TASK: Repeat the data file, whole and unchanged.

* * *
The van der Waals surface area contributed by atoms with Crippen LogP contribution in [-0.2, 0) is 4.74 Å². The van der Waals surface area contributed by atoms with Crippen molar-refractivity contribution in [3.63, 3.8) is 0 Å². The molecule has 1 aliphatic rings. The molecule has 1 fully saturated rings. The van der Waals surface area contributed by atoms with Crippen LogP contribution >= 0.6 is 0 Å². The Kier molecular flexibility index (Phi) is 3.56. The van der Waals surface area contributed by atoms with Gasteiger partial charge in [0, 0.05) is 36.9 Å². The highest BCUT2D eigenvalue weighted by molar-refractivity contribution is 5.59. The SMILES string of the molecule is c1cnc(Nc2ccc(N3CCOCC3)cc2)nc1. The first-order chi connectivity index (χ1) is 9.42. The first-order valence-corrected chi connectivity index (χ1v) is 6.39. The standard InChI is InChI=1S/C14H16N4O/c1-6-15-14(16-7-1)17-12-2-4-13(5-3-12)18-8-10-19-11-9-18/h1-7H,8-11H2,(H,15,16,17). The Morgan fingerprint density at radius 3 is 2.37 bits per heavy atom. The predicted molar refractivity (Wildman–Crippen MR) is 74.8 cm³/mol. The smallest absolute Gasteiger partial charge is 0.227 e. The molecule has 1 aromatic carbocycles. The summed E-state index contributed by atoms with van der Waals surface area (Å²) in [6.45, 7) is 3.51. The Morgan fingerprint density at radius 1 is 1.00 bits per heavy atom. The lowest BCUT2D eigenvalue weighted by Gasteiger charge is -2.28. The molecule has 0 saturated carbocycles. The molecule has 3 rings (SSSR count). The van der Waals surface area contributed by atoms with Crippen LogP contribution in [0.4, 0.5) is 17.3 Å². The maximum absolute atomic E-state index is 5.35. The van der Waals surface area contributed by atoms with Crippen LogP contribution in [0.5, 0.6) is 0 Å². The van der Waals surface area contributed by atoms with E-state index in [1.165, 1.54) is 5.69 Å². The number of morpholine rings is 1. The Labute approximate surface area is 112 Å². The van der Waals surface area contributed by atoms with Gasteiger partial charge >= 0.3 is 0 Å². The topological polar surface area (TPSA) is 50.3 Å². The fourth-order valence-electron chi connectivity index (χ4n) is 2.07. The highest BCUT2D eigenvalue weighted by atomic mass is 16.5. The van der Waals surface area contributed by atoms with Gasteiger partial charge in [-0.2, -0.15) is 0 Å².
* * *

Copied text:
The van der Waals surface area contributed by atoms with Crippen LogP contribution in [-0.2, 0) is 4.74 Å². The van der Waals surface area contributed by atoms with Crippen molar-refractivity contribution in [3.63, 3.8) is 0 Å². The molecule has 1 aliphatic rings. The molecule has 1 fully saturated rings. The van der Waals surface area contributed by atoms with Crippen LogP contribution >= 0.6 is 0 Å². The Kier molecular flexibility index (Phi) is 3.56. The van der Waals surface area contributed by atoms with Gasteiger partial charge in [0, 0.05) is 36.9 Å². The highest BCUT2D eigenvalue weighted by molar-refractivity contribution is 5.59. The SMILES string of the molecule is c1cnc(Nc2ccc(N3CCOCC3)cc2)nc1. The first-order chi connectivity index (χ1) is 9.42. The first-order valence-corrected chi connectivity index (χ1v) is 6.39. The standard InChI is InChI=1S/C14H16N4O/c1-6-15-14(16-7-1)17-12-2-4-13(5-3-12)18-8-10-19-11-9-18/h1-7H,8-11H2,(H,15,16,17). The Morgan fingerprint density at radius 3 is 2.37 bits per heavy atom. The predicted molar refractivity (Wildman–Crippen MR) is 74.8 cm³/mol. The smallest absolute Gasteiger partial charge is 0.227 e. The molecule has 1 aromatic carbocycles. The summed E-state index contributed by atoms with van der Waals surface area (Å²) in [6.45, 7) is 3.51. The Morgan fingerprint density at radius 1 is 1.00 bits per heavy atom. The lowest BCUT2D eigenvalue weighted by Gasteiger charge is -2.28. The molecule has 0 saturated carbocycles. The molecule has 3 rings (SSSR count). The van der Waals surface area contributed by atoms with Crippen LogP contribution in [0.4, 0.5) is 17.3 Å². The maximum absolute atomic E-state index is 5.35. The van der Waals surface area contributed by atoms with Crippen LogP contribution in [0.5, 0.6) is 0 Å². The van der Waals surface area contributed by atoms with E-state index in [1.165, 1.54) is 5.69 Å². The number of morpholine rings is 1. The Labute approximate surface area is 112 Å². The van der Waals surface area contributed by atoms with Gasteiger partial charge >= 0.3 is 0 Å². The topological polar surface area (TPSA) is 50.3 Å². The fourth-order valence-electron chi connectivity index (χ4n) is 2.07. The highest BCUT2D eigenvalue weighted by atomic mass is 16.5. The van der Waals surface area contributed by atoms with Gasteiger partial charge in [-0.2, -0.15) is 0 Å².